Project: Dissecting Staphylococcus aureus macrophage exit

  Project Image Weber/Wolz Copyright: © Weber/Wolz

Nasal carriage of Staphylococcus aureus is a major risk factor for severe and invasive infections. Clinical infection relapse even after state-of-the-art antibiotic therapy is not uncommon, suggesting that bacteria may hide inside cells. Recent studies in murine experimental models indicate that S. aureus persistence in intracellular reservoirs in macrophages in the liver or the peritoneum is critical for the pathology of sepsis development. During chronic infections such as osteomyelitis, S. aureus may also persist within cells for prolonged time. On a molecular and cellular level S. aureus dissemination and host cell exit or persistence are not well understood. After entering the bloodstream, S. aureus is readily phagocytosed by multiple types of phagocytes, e.g. macrophages. However, the pathogen is able to replicate within human macrophages and escape from within.

We could previously show that phenol soluble modulins (PSMs) and human-specific two component leukocidins LukAB and/or PVL are crucial for this process. PSMs can lyse cells receptor-independently, mediate the escape of S. aureus from phagosomes into the cytosol and function in mouse and humans. Conversely, LukAB and PVL are highly receptor dependent and restricted to humans, hampering analysis of these toxins in conventional mouse models. Our data indicate that LukAB promotes human macrophage escape and cell death, but the type and route of cell death remain elusive. Further, IL-1β triggered during infection is NLRP3-dependent but toxin-independent, despite the fact that exogenously added recombinant LukAB toxin triggers IL-1β release. Thirdly, murine macrophages do not show cell death and exit.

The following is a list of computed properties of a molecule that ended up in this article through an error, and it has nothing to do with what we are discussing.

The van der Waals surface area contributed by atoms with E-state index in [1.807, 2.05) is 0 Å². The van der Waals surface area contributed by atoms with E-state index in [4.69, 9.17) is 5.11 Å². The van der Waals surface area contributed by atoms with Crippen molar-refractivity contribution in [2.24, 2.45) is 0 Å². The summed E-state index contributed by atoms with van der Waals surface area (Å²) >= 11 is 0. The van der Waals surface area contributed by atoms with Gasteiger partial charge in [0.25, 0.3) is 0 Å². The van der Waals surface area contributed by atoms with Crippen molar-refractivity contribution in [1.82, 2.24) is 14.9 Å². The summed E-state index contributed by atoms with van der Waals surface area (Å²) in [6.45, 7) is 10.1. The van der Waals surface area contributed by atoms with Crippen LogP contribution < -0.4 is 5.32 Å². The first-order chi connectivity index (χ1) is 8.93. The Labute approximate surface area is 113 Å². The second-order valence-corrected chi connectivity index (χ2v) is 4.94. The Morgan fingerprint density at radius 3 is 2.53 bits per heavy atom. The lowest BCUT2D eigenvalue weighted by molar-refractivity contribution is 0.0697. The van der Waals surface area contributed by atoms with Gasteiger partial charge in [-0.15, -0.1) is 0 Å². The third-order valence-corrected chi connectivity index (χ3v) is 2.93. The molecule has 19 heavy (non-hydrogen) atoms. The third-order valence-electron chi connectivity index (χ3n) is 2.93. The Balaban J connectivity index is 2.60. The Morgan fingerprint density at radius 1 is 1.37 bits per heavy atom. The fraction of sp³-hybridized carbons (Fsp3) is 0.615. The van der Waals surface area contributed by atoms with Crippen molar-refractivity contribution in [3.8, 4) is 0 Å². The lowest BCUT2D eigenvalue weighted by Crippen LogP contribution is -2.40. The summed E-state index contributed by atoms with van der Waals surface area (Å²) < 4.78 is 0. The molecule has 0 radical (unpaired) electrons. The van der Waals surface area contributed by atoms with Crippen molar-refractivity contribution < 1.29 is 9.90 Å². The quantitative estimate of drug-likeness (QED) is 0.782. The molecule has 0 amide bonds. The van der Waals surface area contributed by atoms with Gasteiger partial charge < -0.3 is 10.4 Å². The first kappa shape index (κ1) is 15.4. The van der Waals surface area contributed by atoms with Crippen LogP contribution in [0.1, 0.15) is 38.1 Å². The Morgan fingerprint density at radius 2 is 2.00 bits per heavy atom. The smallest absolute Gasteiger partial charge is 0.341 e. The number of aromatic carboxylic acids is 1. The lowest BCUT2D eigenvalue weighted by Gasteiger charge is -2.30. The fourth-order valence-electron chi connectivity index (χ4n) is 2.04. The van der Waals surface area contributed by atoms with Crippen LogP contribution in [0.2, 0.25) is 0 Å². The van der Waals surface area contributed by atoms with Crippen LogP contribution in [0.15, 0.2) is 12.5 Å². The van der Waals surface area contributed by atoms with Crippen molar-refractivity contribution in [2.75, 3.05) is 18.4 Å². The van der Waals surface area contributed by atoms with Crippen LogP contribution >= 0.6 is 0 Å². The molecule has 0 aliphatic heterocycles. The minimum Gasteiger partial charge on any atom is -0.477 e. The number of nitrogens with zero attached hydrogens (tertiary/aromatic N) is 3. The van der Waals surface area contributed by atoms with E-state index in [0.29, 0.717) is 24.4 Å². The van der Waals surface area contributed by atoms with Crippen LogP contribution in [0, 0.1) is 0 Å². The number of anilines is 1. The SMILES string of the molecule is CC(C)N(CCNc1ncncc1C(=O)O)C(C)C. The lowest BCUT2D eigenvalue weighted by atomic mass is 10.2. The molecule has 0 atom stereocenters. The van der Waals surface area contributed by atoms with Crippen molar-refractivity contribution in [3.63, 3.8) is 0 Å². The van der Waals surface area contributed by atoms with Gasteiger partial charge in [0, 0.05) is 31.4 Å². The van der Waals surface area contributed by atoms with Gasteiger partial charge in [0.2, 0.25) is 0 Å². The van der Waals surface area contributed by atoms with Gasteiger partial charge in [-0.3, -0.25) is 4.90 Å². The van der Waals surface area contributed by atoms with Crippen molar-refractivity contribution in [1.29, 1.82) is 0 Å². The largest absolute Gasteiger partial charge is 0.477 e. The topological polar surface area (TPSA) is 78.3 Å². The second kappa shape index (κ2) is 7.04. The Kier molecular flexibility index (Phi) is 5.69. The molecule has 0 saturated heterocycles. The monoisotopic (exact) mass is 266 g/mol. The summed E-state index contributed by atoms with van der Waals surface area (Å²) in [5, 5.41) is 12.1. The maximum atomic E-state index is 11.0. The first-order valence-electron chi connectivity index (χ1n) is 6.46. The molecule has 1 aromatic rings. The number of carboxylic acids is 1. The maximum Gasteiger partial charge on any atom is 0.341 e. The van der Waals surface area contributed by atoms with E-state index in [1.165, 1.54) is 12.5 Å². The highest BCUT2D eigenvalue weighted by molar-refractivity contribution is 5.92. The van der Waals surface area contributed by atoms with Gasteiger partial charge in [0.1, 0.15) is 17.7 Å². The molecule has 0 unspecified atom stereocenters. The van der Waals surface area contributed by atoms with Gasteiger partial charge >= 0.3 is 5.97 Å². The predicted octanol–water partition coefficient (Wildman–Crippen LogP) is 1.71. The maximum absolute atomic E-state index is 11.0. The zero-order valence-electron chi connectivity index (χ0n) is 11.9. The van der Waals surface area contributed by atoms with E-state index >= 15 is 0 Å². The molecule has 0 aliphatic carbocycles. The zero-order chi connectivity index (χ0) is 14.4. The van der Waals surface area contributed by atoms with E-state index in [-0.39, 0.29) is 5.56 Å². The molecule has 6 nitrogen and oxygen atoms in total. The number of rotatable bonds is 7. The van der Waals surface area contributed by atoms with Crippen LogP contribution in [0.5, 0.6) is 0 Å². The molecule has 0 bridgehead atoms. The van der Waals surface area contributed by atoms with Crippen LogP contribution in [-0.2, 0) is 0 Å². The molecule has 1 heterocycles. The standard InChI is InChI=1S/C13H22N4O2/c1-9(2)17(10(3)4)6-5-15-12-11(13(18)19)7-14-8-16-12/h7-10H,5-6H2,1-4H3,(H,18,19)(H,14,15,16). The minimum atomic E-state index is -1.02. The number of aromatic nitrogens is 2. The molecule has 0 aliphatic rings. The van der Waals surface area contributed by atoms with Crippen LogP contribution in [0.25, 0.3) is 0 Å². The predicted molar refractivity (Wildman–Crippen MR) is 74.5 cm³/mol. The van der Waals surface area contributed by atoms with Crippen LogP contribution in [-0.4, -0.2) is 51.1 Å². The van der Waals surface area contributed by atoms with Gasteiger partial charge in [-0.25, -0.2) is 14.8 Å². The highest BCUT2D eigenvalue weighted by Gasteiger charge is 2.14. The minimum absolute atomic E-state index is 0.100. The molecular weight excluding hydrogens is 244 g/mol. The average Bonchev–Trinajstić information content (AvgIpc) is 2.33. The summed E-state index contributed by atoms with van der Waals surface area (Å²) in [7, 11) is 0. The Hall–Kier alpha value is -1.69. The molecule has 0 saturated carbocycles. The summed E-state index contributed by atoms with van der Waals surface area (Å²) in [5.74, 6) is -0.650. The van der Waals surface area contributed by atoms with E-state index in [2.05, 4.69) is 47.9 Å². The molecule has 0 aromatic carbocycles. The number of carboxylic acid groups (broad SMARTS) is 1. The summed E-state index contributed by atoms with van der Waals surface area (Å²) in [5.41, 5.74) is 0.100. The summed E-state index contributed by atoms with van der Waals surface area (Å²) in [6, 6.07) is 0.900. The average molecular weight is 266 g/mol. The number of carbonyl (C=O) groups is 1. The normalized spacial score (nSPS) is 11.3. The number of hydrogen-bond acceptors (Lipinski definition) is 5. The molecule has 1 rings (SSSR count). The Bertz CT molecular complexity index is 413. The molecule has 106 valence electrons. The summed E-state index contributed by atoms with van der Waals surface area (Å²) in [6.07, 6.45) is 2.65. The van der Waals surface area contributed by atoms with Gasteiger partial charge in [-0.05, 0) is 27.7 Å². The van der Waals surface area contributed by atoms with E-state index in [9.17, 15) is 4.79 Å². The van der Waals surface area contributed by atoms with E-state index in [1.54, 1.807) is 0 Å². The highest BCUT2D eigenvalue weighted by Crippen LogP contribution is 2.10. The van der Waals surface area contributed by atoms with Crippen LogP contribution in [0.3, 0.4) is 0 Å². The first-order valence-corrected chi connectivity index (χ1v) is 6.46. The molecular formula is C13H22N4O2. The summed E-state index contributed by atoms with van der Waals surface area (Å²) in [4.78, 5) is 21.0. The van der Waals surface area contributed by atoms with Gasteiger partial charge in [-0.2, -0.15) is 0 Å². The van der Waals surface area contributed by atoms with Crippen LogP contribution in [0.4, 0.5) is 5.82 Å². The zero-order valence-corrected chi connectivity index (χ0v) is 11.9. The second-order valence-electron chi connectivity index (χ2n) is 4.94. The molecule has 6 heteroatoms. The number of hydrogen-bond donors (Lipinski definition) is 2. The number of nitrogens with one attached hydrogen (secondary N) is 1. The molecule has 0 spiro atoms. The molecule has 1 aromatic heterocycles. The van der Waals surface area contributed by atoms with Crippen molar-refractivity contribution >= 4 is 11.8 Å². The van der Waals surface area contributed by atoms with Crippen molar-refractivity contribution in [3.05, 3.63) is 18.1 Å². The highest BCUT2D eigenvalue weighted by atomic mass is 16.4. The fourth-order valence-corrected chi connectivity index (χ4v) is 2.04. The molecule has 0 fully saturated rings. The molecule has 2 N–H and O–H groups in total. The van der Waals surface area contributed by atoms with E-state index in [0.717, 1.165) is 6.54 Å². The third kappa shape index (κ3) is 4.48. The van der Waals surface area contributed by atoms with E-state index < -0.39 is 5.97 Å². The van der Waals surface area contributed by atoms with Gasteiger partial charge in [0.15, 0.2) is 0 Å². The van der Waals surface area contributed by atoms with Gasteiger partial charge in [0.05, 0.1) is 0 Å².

In good agreement with the SPP’s key aims three resulting questions will be addressed here: 1) Which form of cell death is induced by existing S. aureus and how is it precisely executed? 2) Which ‘non-toxin’ trigger is responsible for NLRP3-dependent IL-1β release and how is pyroptotic cell death via the NLRP3 inflammasome suppressed or avoided during persistence? 3) Which determinants are responsible for the species-specific differences between human vs mouse and could murine host factors be ‘humanized’ or, vice versa, bacterial toxins be ‘murinized’? By combining our expertises in the molecular and cellular immune cell signaling (Weber) and S. aureus physiology and genetic engineering (Wolz), we will employ LukAB-inducible and reporter strains, manipulation of host cells, imaging and proteomics screens to probe the interaction between bacterial and host factors. This approach will allow us to define the key determinants driving cell death or S. aureus persistence. Understanding the mechanisms employed by S. aureus to evade intracellular killing, survive and escape could pave the way for better classification and treatment of clinical S. aureus phenotypes using novel anti-infective treatment approaches.